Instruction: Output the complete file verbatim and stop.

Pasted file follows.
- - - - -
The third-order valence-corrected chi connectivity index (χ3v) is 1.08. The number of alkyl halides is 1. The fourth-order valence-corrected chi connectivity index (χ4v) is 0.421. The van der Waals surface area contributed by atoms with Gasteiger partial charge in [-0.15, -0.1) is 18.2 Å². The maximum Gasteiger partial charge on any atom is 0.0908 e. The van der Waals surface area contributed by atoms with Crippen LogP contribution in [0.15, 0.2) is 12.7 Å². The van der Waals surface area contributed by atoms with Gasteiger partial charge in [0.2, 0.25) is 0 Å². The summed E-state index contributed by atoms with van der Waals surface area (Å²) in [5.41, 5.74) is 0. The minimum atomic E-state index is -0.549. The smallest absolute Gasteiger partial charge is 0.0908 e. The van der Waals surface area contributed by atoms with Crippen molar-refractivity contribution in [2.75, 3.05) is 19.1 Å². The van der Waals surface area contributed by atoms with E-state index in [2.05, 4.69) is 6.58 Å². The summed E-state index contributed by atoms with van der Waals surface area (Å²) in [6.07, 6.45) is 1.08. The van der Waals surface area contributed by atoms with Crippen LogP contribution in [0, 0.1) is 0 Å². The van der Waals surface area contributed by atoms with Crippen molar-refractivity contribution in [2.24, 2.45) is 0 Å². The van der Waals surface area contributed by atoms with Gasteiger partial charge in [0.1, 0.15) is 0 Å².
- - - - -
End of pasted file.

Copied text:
The third-order valence-corrected chi connectivity index (χ3v) is 1.08. The number of alkyl halides is 1. The fourth-order valence-corrected chi connectivity index (χ4v) is 0.421. The van der Waals surface area contributed by atoms with Gasteiger partial charge in [-0.15, -0.1) is 18.2 Å². The maximum Gasteiger partial charge on any atom is 0.0908 e. The van der Waals surface area contributed by atoms with Crippen LogP contribution in [0.15, 0.2) is 12.7 Å². The van der Waals surface area contributed by atoms with Gasteiger partial charge in [0.2, 0.25) is 0 Å². The summed E-state index contributed by atoms with van der Waals surface area (Å²) in [5.41, 5.74) is 0. The minimum atomic E-state index is -0.549. The smallest absolute Gasteiger partial charge is 0.0908 e. The van der Waals surface area contributed by atoms with Crippen molar-refractivity contribution in [2.75, 3.05) is 19.1 Å². The van der Waals surface area contributed by atoms with E-state index in [2.05, 4.69) is 6.58 Å². The summed E-state index contributed by atoms with van der Waals surface area (Å²) in [6.07, 6.45) is 1.08. The van der Waals surface area contributed by atoms with Crippen LogP contribution in [0, 0.1) is 0 Å². The van der Waals surface area contributed by atoms with Crippen molar-refractivity contribution in [2.24, 2.45) is 0 Å². The van der Waals surface area contributed by atoms with Gasteiger partial charge in [0.1, 0.15) is 0 Å².